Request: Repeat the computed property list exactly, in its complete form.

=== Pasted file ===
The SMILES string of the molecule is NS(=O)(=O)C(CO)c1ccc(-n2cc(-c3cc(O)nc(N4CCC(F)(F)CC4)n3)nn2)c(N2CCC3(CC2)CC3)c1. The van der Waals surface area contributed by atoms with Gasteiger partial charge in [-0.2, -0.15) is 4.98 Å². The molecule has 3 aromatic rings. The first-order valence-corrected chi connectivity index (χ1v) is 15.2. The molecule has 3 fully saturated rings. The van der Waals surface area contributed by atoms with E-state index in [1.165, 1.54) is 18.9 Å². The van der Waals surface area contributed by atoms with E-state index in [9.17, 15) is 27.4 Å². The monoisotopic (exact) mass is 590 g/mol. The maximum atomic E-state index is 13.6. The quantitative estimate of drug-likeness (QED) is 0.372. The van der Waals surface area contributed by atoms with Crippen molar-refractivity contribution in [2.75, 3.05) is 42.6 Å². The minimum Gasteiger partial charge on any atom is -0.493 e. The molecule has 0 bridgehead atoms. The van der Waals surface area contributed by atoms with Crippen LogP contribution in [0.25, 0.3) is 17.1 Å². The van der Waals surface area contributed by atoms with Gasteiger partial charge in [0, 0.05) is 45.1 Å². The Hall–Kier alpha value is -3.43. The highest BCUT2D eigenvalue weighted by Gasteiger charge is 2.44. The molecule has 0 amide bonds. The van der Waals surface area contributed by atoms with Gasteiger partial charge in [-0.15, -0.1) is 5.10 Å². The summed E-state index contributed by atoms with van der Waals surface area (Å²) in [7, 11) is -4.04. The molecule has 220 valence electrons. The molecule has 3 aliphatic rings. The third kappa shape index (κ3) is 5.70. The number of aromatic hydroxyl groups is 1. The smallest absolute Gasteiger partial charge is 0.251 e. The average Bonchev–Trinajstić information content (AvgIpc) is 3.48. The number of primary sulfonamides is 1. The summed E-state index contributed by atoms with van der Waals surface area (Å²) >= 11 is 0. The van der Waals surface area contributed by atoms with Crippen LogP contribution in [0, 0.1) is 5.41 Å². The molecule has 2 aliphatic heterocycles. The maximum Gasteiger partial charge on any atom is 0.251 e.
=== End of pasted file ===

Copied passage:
The SMILES string of the molecule is NS(=O)(=O)C(CO)c1ccc(-n2cc(-c3cc(O)nc(N4CCC(F)(F)CC4)n3)nn2)c(N2CCC3(CC2)CC3)c1. The van der Waals surface area contributed by atoms with Gasteiger partial charge in [-0.2, -0.15) is 4.98 Å². The molecule has 3 aromatic rings. The first-order valence-corrected chi connectivity index (χ1v) is 15.2. The molecule has 3 fully saturated rings. The van der Waals surface area contributed by atoms with E-state index in [1.165, 1.54) is 18.9 Å². The van der Waals surface area contributed by atoms with E-state index in [9.17, 15) is 27.4 Å². The monoisotopic (exact) mass is 590 g/mol. The maximum atomic E-state index is 13.6. The quantitative estimate of drug-likeness (QED) is 0.372. The van der Waals surface area contributed by atoms with Crippen molar-refractivity contribution in [2.75, 3.05) is 42.6 Å². The minimum Gasteiger partial charge on any atom is -0.493 e. The molecule has 0 bridgehead atoms. The van der Waals surface area contributed by atoms with Crippen LogP contribution in [0.25, 0.3) is 17.1 Å². The van der Waals surface area contributed by atoms with Gasteiger partial charge in [0, 0.05) is 45.1 Å². The Hall–Kier alpha value is -3.43. The highest BCUT2D eigenvalue weighted by Gasteiger charge is 2.44. The molecule has 0 amide bonds. The van der Waals surface area contributed by atoms with Gasteiger partial charge in [-0.15, -0.1) is 5.10 Å². The summed E-state index contributed by atoms with van der Waals surface area (Å²) in [7, 11) is -4.04. The molecule has 220 valence electrons. The molecule has 3 aliphatic rings. The third kappa shape index (κ3) is 5.70. The number of aromatic hydroxyl groups is 1. The smallest absolute Gasteiger partial charge is 0.251 e. The average Bonchev–Trinajstić information content (AvgIpc) is 3.48. The number of primary sulfonamides is 1. The summed E-state index contributed by atoms with van der Waals surface area (Å²) >= 11 is 0. The van der Waals surface area contributed by atoms with Crippen LogP contribution in [0, 0.1) is 5.41 Å². The molecule has 2 aliphatic heterocycles. The maximum Gasteiger partial charge on any atom is 0.251 e.